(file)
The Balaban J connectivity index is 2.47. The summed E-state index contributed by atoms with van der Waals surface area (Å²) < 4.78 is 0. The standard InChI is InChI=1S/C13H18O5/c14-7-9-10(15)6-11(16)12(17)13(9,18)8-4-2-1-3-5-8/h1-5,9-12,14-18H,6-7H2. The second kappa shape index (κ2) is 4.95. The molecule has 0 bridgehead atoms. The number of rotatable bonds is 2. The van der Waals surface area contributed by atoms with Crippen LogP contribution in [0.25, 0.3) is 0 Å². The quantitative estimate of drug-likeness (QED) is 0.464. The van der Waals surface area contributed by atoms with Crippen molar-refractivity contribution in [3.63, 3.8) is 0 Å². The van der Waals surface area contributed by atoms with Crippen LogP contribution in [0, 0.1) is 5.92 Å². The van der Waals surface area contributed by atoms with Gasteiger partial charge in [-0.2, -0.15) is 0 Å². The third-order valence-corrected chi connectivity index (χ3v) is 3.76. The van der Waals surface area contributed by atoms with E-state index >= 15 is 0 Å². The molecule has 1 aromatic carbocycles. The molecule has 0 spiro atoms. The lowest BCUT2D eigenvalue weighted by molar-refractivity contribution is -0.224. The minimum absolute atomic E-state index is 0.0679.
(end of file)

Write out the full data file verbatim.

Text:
The Balaban J connectivity index is 2.47. The summed E-state index contributed by atoms with van der Waals surface area (Å²) < 4.78 is 0. The standard InChI is InChI=1S/C13H18O5/c14-7-9-10(15)6-11(16)12(17)13(9,18)8-4-2-1-3-5-8/h1-5,9-12,14-18H,6-7H2. The second kappa shape index (κ2) is 4.95. The molecule has 0 bridgehead atoms. The number of rotatable bonds is 2. The van der Waals surface area contributed by atoms with Crippen LogP contribution in [0.25, 0.3) is 0 Å². The quantitative estimate of drug-likeness (QED) is 0.464. The van der Waals surface area contributed by atoms with Crippen molar-refractivity contribution in [3.63, 3.8) is 0 Å². The van der Waals surface area contributed by atoms with Crippen LogP contribution in [0, 0.1) is 5.92 Å². The van der Waals surface area contributed by atoms with Gasteiger partial charge in [-0.2, -0.15) is 0 Å². The third-order valence-corrected chi connectivity index (χ3v) is 3.76. The van der Waals surface area contributed by atoms with E-state index >= 15 is 0 Å². The molecule has 1 aromatic carbocycles. The molecule has 0 spiro atoms. The lowest BCUT2D eigenvalue weighted by molar-refractivity contribution is -0.224. The minimum absolute atomic E-state index is 0.0679.